Crème Brûlée

Crème brûlée is my most favorite dessert in the world. The best creme brulee I've ever had was in Paris, of course. My sister and I had just arrived on a flight from London. It was pretty late and we were starving. We found a restaurant close to our hotel, wobbled in (our legs were wobbly with hunger), and ate a delicious meal. I then used my impeccable (re: pathetic) French skills to order a dessert to share. I think I said something like, "Oi, garçon, nous mangerons un dessert, ensemble, sil-te-plaît? Deux cuillères, une crème brûlée." the translation of what I said was, "Oi, sir, we will eat one dish, together, please? Two spoons, one crème brûlée." He was so impressed he gave it to us for free. Just kidding. He charged us extra for my terrible accent. Just kidding again, we paid the regular amount.

Despite loving this crunchy sugar-topped custard, I've never made it myself because I didn't own a kitchen torch. But I recently bought one, soley with the intention of making crème brûlée (though it's come in handy elsewhere).
3 cups cream (I used light cream but heavy whipping cream would work too)
1 vanilla bean
4 egg yolks
½ cup sugar
pinch of salt
+sugar for brûlée-ing

Start by combining the cream, vanilla caviar, and scraped vanilla bean in a saucepan. Heat over low just until scalding.
Discard the scraped bean.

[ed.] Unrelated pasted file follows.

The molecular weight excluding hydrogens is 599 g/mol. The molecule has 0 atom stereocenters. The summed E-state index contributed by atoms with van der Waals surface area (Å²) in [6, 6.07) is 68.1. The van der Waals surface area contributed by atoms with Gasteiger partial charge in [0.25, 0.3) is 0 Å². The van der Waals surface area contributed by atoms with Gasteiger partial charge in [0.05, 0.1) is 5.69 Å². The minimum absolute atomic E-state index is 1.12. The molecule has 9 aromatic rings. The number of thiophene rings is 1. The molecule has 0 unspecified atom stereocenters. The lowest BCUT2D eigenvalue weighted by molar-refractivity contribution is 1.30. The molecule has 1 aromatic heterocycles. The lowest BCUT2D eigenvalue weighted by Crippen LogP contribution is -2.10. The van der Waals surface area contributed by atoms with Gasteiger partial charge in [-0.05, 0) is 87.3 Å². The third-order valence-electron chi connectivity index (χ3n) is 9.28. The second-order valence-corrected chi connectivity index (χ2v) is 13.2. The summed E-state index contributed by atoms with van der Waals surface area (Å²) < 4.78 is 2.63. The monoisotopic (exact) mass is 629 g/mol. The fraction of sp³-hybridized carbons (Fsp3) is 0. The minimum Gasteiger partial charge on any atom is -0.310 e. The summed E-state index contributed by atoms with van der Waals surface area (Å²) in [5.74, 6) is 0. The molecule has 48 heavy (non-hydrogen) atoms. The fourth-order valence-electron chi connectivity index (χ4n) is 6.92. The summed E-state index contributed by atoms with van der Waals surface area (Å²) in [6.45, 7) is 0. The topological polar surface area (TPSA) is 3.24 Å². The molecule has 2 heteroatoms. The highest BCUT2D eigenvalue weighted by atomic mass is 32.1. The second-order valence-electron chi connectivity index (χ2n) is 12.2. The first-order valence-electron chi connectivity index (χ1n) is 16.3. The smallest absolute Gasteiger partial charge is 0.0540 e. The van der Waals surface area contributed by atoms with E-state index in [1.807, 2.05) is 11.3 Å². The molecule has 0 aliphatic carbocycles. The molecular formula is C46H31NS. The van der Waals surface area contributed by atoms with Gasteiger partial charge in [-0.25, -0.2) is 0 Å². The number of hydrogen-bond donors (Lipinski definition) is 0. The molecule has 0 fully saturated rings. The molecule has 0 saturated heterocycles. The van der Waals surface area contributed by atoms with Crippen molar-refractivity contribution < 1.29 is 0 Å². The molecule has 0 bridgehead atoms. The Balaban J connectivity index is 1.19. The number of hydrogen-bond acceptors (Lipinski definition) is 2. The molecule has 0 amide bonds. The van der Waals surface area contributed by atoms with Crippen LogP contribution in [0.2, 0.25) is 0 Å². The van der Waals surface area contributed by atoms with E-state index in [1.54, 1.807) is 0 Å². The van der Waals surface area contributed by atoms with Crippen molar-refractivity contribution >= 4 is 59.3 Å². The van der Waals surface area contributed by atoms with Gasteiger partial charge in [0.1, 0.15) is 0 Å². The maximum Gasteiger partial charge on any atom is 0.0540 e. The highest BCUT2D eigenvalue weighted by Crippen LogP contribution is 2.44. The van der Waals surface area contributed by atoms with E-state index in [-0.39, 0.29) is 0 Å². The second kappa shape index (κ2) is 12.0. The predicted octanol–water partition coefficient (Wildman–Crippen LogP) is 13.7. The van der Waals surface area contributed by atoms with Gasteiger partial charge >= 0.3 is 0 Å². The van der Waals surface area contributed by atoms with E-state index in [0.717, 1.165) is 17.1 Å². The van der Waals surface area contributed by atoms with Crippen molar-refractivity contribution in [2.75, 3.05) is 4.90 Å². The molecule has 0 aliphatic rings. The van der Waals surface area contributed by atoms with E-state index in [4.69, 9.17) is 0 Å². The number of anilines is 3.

In a large bowl, combine egg yolks, sugar, and salt and whisk vigorously until the color goes from a rich yellow to a lovely pale yellow.
Here's a progression of the yolks changing color.
Temper the egg yolks by ladling in a little bit of cream and whisking vigorously to prevent the eggs from scrambling. Keep adding ladle by ladle until all of the cream is incorporated.
Prepare your ramekins in a pan.
Ladle the custard into the ramekins and then pour some hot water into the pan to create a water bath. The water bath will allow the custard to cook gently, giving it a silky, rich texture.
Bake the custard in a 325 oven for 45 minutes to an hour. The baking time will depend on the size and depth of your ramekins. My shallow ramekins (which hold about 5 oz.) took 45 minutes while my deeper ramekins (which hold about 8 oz.) took an hour. You can tell the custard is finished when it's firm but still slightly jiggly in the center. You don't want it to firm up completely; it'll be too dry and jello-like instead of soft and perfect.
Let the custards cool at room temperature for about an hour before chucking them in the refrigerator to chill for at least 4 hours, or overnight if you have the time.
About 20 minutes before you're ready to serve, pull the custards out and let them sit at room temperature before you brûlée them.

Sprinkle the tops of the custard with a little bit of sugar and then fire up your torch and brûlée the tops. If you don't have a torch, you can use the broiler. I used plain old caster sugar but I suppose I could have used sugar in the raw as well. Either way, you're just looking for a lovely crunchy caramel topping. And honestly, though the crunchy caramel will be missed, if you're not keen on torching or broiling, enjoy the custard on its own. It's so lovely.
Pretty, huh?

Here are a few shots of my deeper ramekins.
Seriously, these are super creamy and silky and delicious and amazing and on and on. The little bits of vanilla bean are so pretty - and flavorful, of course - and the shards of caramel are awesome.
Yep. The proof is right there.
Here's the recipe page: